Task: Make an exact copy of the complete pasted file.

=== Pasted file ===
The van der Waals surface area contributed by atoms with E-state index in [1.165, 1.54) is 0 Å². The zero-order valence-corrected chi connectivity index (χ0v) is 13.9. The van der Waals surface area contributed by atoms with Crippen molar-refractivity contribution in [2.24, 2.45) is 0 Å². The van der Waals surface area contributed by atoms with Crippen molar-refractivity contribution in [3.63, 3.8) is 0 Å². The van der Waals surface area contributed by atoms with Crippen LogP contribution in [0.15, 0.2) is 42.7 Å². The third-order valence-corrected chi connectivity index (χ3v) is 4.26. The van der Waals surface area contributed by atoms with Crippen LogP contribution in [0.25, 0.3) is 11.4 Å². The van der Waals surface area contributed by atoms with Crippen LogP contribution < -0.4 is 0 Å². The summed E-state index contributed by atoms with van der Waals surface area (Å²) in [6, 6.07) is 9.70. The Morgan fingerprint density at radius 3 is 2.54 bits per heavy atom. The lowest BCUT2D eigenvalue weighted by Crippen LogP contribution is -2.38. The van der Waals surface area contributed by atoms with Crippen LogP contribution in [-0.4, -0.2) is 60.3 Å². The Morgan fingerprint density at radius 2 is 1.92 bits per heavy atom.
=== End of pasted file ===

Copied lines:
The van der Waals surface area contributed by atoms with E-state index in [1.165, 1.54) is 0 Å². The zero-order valence-corrected chi connectivity index (χ0v) is 13.9. The van der Waals surface area contributed by atoms with Crippen molar-refractivity contribution in [2.24, 2.45) is 0 Å². The van der Waals surface area contributed by atoms with Crippen molar-refractivity contribution in [3.63, 3.8) is 0 Å². The van der Waals surface area contributed by atoms with Crippen LogP contribution in [0.15, 0.2) is 42.7 Å². The third-order valence-corrected chi connectivity index (χ3v) is 4.26. The van der Waals surface area contributed by atoms with Crippen LogP contribution in [0.25, 0.3) is 11.4 Å². The van der Waals surface area contributed by atoms with Crippen LogP contribution < -0.4 is 0 Å². The summed E-state index contributed by atoms with van der Waals surface area (Å²) in [6, 6.07) is 9.70. The Morgan fingerprint density at radius 3 is 2.54 bits per heavy atom. The lowest BCUT2D eigenvalue weighted by Crippen LogP contribution is -2.38. The van der Waals surface area contributed by atoms with Crippen LogP contribution in [-0.4, -0.2) is 60.3 Å². The Morgan fingerprint density at radius 2 is 1.92 bits per heavy atom.